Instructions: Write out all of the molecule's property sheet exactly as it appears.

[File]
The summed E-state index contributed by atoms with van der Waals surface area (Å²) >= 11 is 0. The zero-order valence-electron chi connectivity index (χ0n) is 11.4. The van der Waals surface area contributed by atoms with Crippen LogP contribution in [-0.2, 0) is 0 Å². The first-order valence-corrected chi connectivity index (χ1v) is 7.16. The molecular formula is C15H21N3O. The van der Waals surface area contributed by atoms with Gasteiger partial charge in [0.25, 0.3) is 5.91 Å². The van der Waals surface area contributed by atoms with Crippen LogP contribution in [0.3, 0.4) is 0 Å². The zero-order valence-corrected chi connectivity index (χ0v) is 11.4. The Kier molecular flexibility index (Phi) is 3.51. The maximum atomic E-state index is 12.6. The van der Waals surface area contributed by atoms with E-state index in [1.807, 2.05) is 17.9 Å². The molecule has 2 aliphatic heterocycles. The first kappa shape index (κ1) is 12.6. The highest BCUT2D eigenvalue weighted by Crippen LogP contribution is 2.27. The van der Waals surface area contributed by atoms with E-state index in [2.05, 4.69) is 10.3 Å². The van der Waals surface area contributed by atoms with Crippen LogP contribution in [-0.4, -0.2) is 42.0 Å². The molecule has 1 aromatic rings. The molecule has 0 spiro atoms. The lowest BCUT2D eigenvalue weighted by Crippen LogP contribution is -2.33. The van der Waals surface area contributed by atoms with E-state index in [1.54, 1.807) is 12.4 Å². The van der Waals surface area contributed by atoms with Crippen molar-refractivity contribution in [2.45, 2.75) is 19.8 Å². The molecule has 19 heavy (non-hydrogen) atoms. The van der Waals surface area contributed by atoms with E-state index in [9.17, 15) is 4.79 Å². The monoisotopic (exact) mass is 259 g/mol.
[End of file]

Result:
The summed E-state index contributed by atoms with van der Waals surface area (Å²) >= 11 is 0. The zero-order valence-electron chi connectivity index (χ0n) is 11.4. The van der Waals surface area contributed by atoms with Crippen LogP contribution in [-0.2, 0) is 0 Å². The first-order valence-corrected chi connectivity index (χ1v) is 7.16. The molecular formula is C15H21N3O. The van der Waals surface area contributed by atoms with Gasteiger partial charge in [0.25, 0.3) is 5.91 Å². The van der Waals surface area contributed by atoms with Crippen LogP contribution in [0.3, 0.4) is 0 Å². The zero-order valence-corrected chi connectivity index (χ0v) is 11.4. The Kier molecular flexibility index (Phi) is 3.51. The maximum atomic E-state index is 12.6. The van der Waals surface area contributed by atoms with E-state index in [1.807, 2.05) is 17.9 Å². The molecule has 2 aliphatic heterocycles. The first kappa shape index (κ1) is 12.6. The highest BCUT2D eigenvalue weighted by Crippen LogP contribution is 2.27. The van der Waals surface area contributed by atoms with E-state index in [2.05, 4.69) is 10.3 Å². The van der Waals surface area contributed by atoms with Crippen LogP contribution in [-0.4, -0.2) is 42.0 Å². The molecule has 1 aromatic rings. The molecule has 0 spiro atoms. The lowest BCUT2D eigenvalue weighted by Crippen LogP contribution is -2.33. The van der Waals surface area contributed by atoms with E-state index in [1.54, 1.807) is 12.4 Å². The van der Waals surface area contributed by atoms with Crippen molar-refractivity contribution in [2.45, 2.75) is 19.8 Å². The molecule has 19 heavy (non-hydrogen) atoms. The van der Waals surface area contributed by atoms with E-state index in [9.17, 15) is 4.79 Å². The monoisotopic (exact) mass is 259 g/mol.